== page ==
My version, your version

Other people’s words about … truth

In a work of nonfiction we almost never know the truth of what happened. The ideal of unmediated reporting is regularly achieved only in fiction, where the writer faithfully reports on what is going on in his imagination … The facts of imaginative literature are as hard as the stone that Dr. Johnson kicked. We must always take the novelist’s and the playwright’s and the poet’s word, just as we are almost always free to doubt the biographer’s or the autobiographer’s or the historian’s or the journalist’s. In imaginative literature we are constrained from considering alternative scenarios — there are none. This is the way it is. Only in nonfiction does the question of what happened and how people thought and felt remain open.

From ‘The Silent Woman: Sylvia Plath and Ted Hughes’
by Janet Malcolm

I was disabused of the notion that memoirists and autobiographers write ‘the truth’ a long time ago, after I read, and wept over, James Frey’s ‘memoir’ A Million Little Pieces, only to discover subsequently that he had made up much of what he had written about within it. Since then, I’ve learned to take anything I read in a piece of nonfiction with a huge pinch of salt.

Like most people, though, I am still used to thinking of works of fiction as telling something that is the opposite of truth. I think of them as stories, things that exist only in our imagination. I love the way that Malcolm, in the passage above, subverts this concept of the truth. In doing so, she tells us something far more truthful, I think, about the nature of truth.

Interior versus exterior:
Grass trees from a distance

It was my mother who introduced me to Janet Malcolm, after a conversation we’d had about nonfiction writing. I found Malcolm’s thoughts on the problem of truth in biography and other nonfiction writing illuminating, even though the passage I’ve quoted from is now more than fifteen years old.

Truth versus fiction, internal truth versus external truth, interior versus exterior. How much of what we see and read and think is subjective and biased? How much can we ever say is true?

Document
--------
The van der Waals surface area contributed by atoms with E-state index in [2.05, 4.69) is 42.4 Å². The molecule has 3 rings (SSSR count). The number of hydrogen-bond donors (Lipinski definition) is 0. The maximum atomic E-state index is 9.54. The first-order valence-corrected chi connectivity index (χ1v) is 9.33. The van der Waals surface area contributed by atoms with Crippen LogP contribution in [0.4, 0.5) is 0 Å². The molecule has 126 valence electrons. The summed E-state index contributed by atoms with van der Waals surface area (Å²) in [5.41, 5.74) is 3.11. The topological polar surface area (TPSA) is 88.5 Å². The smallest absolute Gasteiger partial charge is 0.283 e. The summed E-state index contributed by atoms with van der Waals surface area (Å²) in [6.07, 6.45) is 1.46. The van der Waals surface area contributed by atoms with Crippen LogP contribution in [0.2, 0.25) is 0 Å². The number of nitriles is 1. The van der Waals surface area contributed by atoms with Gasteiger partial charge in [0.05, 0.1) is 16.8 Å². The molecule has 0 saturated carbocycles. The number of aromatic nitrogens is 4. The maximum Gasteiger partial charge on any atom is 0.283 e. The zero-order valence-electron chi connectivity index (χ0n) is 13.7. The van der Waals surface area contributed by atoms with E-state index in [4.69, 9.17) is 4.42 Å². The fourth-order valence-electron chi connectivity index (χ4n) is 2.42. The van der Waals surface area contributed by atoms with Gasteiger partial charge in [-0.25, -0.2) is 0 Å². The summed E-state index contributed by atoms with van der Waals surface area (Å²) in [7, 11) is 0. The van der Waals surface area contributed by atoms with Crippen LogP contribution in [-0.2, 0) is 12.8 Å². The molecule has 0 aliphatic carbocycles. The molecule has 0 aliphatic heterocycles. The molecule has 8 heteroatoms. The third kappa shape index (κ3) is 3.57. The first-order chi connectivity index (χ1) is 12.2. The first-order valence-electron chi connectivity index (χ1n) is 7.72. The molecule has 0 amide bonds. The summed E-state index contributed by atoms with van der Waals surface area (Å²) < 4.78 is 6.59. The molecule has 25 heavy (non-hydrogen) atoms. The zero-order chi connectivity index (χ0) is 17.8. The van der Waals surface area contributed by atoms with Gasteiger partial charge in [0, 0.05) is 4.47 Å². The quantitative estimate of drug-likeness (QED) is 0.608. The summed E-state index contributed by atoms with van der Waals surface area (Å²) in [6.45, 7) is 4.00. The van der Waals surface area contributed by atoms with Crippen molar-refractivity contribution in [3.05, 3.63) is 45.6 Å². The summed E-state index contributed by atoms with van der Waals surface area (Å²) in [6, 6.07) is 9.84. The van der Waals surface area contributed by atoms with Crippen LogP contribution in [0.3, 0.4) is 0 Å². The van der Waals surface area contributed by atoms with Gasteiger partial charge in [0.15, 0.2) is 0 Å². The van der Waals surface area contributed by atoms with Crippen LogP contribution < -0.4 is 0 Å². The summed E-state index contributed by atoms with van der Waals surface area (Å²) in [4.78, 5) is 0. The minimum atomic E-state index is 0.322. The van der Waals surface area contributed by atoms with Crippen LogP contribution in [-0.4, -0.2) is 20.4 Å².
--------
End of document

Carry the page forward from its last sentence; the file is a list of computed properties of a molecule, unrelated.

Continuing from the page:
Interior versus exterior:
Inside a grass tree

Lately I’ve been reading about …

Meanwhile, here’s what I’ve been reading online lately:

Another world

Other people’s words about … Cairo

Sunlight was streaming through the shutters. I peered down into the street where a cat was sunbathing on a parked car. Friday morning was always the most peaceful time of the week in Istanbul Street. The doorman’s wife sat on the kerb watching her ragged child play in the clouds of pollen and dust. [My weekend away from Cairo] seemed a world away, a movie I watched last year. Cairo is so encompassing that when you are there all other realities seem to fade away. I thought of Hatton Garden and it seemed surreal that at that very moment crowds of London commuters were heading to work in the rain. It felt impossible that the two places could exist at the same time.

From ‘Playing Cards in Cairo: Mint Tea, Tarneeb and Tales of the City
by Hugh Miles

Many years ago, in another life, I spent about six months living in Cairo. I had happened there by chance, at the suggestion of my boyfriend at the time, who spoke a smattering of Arabic. We lived in the centre of the city, away from the ex-pat community, in a dusty fourth-floor apartment with faded red velvet sofas that gave off great puffs of dust whenever one of us sat down on them. At night, when we switched on the lights in the darkened bedroom, there was the sound of a thousand cockroaches scuttling out of view. The view from the rickety balcony was of life on the street below: the storekeeper of the small general store where we bought bottled water, washing down his front doorstep with water and a broom; the ta’ameya man at his food stand, stirring his big metal spoon through a great dented tin bowl of smoking hot oil.